Writing Tár began in the fateful COVID lockdown smackdown moment of March 2020. “I was very happy to have something to do. I had been thinking about the character for 10 years. I never thought I’d be able to do something with it.” Despite the startling specificity and insider’s view of the classical world, Field claimed that “it didn’t necessarily have to be set in the classical world. She’s at the top of a power structure.”

Creative factors and urgency arrived after he’d met Cate Blanchett on a Joan Didion project that went unmade. Field had found his muse, and his Lydia Tár. “She thinks like a writer,” he said, “a filmmaker. She thinks of the whole thing, not as a ghettoized actor. She stubbornly appeared when I was drafting.” In contrast with Field, McDonagh said, “I don’t believe in outlines. That’s why there are surprises and twists and turns in my films. [The Banshees of Inisherin] is my least plot-y film, and maybe the saddest.” After a pause, he added with his easily tapped wry grin, “Hopefully.”

Eyes on the Program Prizes

Looking at the upcoming program, which runs through Saturday night and includes TBA slots for popular films heading back to town, I can vouch for a few titles. I was especially affected by the Croatian film Traces, about a mid-life anthropologist’s quest for meaning surrounding ancient Slavic funerary symbols and her father’s death, while the film itself pulls us into heightened awareness of signs and symbols.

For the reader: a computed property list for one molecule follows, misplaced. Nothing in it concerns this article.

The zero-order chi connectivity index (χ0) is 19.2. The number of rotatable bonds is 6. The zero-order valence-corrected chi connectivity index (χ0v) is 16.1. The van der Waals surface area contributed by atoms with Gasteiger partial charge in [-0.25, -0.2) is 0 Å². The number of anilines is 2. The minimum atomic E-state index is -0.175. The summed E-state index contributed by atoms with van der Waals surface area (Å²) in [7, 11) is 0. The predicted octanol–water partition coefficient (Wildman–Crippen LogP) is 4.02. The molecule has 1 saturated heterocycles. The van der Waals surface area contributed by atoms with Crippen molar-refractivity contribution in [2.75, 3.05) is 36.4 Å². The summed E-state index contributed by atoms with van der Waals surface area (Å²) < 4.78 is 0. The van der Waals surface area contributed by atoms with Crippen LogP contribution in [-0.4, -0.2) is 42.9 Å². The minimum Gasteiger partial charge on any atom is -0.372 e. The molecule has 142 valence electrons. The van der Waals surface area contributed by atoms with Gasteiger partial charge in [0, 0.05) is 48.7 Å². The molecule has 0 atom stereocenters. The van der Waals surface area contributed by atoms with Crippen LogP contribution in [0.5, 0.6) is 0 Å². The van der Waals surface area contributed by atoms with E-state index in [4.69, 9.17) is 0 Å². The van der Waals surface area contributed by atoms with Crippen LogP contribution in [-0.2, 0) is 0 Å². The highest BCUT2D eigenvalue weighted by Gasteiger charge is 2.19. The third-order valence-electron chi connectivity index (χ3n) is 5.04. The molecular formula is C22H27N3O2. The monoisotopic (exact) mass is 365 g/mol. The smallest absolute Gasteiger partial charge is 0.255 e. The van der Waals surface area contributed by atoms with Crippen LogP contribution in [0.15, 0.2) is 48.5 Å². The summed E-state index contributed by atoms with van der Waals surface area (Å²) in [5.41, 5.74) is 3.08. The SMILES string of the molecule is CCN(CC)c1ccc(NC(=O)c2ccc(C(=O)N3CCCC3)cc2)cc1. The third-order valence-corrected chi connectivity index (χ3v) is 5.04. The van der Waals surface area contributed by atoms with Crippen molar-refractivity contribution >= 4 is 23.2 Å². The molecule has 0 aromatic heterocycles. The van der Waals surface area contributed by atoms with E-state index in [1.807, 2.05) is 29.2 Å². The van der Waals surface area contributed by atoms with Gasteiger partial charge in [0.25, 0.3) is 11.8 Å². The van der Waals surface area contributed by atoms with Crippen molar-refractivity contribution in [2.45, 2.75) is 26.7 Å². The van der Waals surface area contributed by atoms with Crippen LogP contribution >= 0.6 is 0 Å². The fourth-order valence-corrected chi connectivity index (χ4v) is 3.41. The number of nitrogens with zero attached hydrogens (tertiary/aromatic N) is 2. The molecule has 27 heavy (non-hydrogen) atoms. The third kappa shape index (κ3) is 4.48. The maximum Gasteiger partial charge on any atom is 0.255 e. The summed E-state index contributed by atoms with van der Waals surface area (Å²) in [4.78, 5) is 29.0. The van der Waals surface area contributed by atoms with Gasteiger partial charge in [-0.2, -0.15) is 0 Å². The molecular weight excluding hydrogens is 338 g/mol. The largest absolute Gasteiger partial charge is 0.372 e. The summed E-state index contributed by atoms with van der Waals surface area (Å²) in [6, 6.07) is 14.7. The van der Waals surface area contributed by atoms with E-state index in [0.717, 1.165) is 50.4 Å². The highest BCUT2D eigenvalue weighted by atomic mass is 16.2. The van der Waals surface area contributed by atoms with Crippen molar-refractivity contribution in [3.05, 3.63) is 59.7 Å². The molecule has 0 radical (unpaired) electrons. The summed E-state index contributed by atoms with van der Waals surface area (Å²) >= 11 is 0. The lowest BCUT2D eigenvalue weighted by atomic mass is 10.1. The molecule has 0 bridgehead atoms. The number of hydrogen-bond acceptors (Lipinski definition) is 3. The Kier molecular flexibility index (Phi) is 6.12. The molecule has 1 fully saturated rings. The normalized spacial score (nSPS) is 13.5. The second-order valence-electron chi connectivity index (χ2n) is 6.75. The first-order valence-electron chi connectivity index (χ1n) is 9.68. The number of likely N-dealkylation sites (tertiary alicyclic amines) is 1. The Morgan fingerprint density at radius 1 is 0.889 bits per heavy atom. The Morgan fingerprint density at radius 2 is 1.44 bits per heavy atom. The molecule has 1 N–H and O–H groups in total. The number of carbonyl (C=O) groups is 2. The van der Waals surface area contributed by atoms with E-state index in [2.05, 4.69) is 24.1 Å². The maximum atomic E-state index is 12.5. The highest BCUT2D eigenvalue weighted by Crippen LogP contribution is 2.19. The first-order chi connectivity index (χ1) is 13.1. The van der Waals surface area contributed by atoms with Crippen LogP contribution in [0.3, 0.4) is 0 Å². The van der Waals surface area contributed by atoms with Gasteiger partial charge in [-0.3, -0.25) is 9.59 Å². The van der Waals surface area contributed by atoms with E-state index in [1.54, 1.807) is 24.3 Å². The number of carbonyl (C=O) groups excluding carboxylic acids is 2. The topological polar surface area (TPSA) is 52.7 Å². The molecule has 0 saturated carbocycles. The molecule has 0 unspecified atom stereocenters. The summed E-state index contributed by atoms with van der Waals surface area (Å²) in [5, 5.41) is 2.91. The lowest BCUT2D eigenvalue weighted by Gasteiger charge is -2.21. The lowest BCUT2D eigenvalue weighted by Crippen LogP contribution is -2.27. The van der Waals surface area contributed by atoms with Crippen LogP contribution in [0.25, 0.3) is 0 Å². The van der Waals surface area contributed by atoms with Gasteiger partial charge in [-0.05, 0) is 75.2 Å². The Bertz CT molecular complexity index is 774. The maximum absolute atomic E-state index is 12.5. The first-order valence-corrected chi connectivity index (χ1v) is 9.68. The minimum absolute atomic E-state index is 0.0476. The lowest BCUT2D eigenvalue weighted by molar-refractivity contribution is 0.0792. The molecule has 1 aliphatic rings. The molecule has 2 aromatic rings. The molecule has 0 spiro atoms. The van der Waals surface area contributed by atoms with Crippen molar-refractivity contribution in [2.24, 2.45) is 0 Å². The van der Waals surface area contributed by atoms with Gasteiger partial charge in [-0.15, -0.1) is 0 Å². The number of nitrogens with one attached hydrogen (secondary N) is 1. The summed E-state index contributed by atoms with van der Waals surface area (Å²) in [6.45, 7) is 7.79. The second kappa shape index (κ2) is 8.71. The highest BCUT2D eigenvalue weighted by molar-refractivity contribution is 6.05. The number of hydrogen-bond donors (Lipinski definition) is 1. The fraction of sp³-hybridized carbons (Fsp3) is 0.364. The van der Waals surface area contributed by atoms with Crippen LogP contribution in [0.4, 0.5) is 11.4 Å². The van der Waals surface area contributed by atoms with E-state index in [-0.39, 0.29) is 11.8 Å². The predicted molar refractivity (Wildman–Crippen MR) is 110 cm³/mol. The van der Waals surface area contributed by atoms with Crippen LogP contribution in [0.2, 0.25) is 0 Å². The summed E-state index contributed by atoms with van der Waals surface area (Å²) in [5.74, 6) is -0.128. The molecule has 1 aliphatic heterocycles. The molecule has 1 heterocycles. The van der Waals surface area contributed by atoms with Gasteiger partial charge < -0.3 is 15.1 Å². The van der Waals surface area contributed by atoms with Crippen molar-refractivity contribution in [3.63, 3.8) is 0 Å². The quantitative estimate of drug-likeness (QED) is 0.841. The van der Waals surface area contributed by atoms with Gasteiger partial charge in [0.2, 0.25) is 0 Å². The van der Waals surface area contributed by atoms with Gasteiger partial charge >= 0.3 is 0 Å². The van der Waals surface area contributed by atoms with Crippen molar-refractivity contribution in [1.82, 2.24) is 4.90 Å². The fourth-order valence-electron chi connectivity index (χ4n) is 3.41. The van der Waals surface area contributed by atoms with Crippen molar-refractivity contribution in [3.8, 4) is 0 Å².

Stephen Frears’s The Lost King relays the fascinating true story of a humble woman’s (the wonderful Sally Hawkins) obsession with and advancement of the legacy of Henry III, with Shakespeare and a Henry friendly ghost in the shadows. 

Although I’ve yet to see it, all bets are on the Irish film The Quiet Girl, up for a foreign-film Oscar. As director-writer Colm Bairéad said at the International Directors Panel, at the Arlington on Sunday, “I enjoy when something has a modesty to it, but when you tune into the frequency of it, it comes much more. It’s not going to wow you with plot. The plot isn’t the thing. I’m obsessed with point of view.”

Teen Angels with Matches

Canadian director Sheila Pye’s The Young Arsonists serves up interesting twists on the coming-of-age theme, with gothic touches. Shot in Caledonia, Ontario, the film uses as a recurring, telling motif of a burning house as a cleansing and purifying gesture. Based in 1987, four alienated young teenaged girls with various skeletons and haunting memories in their collective closet find a taste of freedom in an abandoned house. When a development company comes on the scene to take control of the house, the conflict between freedom and the lockstep of order and progress galvanizes our heroines’ resolve, while clarifying the essential youthful confusion of our young arsonists. 

Suffice to say, this ain’t no mild-mannered young teen genre flick, to its credit.